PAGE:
Thank you for listening well to guest preachers I sometimes invite to serve you. I often hear good remarks about your attentiveness and respect you give to them. (And thank you for still wanting me back after they’re done preaching.)

Thank you for following me well when I have few illustrations and stories. You can follow a deep theological point better than others I have preached to. It’s a sign of your maturity. (And I hope to be able to illustrate things better in the future.)

Thank you for loving me and my family outside of the pulpit. You always have. And I hope I can be better at doing the same.

Thank you again,
Pastor Jacob

 

Pastoring Is Lonely, But It Doesn’t Have to Be

Loneliness is real for many, but especially pastors. As I can see, there are a few contributing factors to this:

  1. We spend a lot of time alone. Studying for a sermon takes time. (Or at least it should.) For me it takes 12-15 hours each week to prepare a sermon for Sunday. It takes another 5+ to prepare for my teaching on Wednesday, and another 1 to prepare for teaching Sunday school. That’s 20+ hours spent alone each week. That doesn’t mention time in prayer, planning, other reading, etc.
  2. Some of what we know cannot be shared. Pastors are shepherds, and sometimes sheep share things with us that we can’t share with anyone else–not even our wives. This can be burdensome. It naturally makes us feel like no one can relate to what we’re doing–because not many people can.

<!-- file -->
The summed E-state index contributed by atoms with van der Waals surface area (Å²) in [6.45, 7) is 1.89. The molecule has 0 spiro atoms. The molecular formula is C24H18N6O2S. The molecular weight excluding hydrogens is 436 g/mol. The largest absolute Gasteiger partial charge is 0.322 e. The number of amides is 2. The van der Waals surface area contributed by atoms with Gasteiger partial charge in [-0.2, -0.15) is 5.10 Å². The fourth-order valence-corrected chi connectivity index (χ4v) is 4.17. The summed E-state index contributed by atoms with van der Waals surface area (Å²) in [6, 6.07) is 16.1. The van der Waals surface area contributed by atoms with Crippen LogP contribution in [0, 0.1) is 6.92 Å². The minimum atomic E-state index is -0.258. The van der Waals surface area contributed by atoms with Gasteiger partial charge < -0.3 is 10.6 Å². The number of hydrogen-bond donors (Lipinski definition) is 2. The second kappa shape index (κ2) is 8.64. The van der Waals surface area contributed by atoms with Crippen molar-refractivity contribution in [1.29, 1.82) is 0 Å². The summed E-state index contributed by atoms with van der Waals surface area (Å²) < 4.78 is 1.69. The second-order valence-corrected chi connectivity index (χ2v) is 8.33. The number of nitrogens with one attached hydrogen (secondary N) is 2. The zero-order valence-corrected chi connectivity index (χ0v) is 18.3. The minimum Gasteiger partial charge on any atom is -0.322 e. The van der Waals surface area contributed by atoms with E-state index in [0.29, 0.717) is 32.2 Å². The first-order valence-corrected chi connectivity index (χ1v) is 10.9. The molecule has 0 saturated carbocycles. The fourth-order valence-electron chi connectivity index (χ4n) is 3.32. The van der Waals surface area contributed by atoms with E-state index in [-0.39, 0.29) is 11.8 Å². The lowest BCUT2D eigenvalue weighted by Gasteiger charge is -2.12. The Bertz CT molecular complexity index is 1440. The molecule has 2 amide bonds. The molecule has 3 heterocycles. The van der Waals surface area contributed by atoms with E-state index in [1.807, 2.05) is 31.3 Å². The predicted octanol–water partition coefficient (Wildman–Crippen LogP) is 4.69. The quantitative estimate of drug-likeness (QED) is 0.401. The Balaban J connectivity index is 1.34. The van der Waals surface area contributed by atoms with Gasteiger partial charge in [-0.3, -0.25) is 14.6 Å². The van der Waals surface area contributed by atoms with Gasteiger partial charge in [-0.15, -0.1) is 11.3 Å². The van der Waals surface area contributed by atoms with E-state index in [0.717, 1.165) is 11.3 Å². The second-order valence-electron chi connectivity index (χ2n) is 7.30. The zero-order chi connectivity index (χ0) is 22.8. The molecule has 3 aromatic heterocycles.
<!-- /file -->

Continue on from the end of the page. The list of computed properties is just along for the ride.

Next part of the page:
3. We have extra pressure to be holy. We are to set examples for the flock. That is not easy–especially when your flock has been following Jesus longer than you have! We aren’t called to be the savior of the sheep. They already have one. But our Shepherd has saved us to be holy, and if we fall, we impact a lot more people than if a sheep falls into major sin. People are watching us and some even set their standards of behavior based off of how we live. “If the pastor does it, then I can too.”
  4. We are under focused spiritual attack. Satan hates a lot of things: like babies, marriages, people who want to tell others about Jesus, and prayers. Pastors are involved in all four of those and have devoted their lives to playing a role in destroying the works of the devil. So we have targets on our backs. And some of the arrows heading our way have “hide,” or “no one will understand” etched into the shafts. So we keep things in.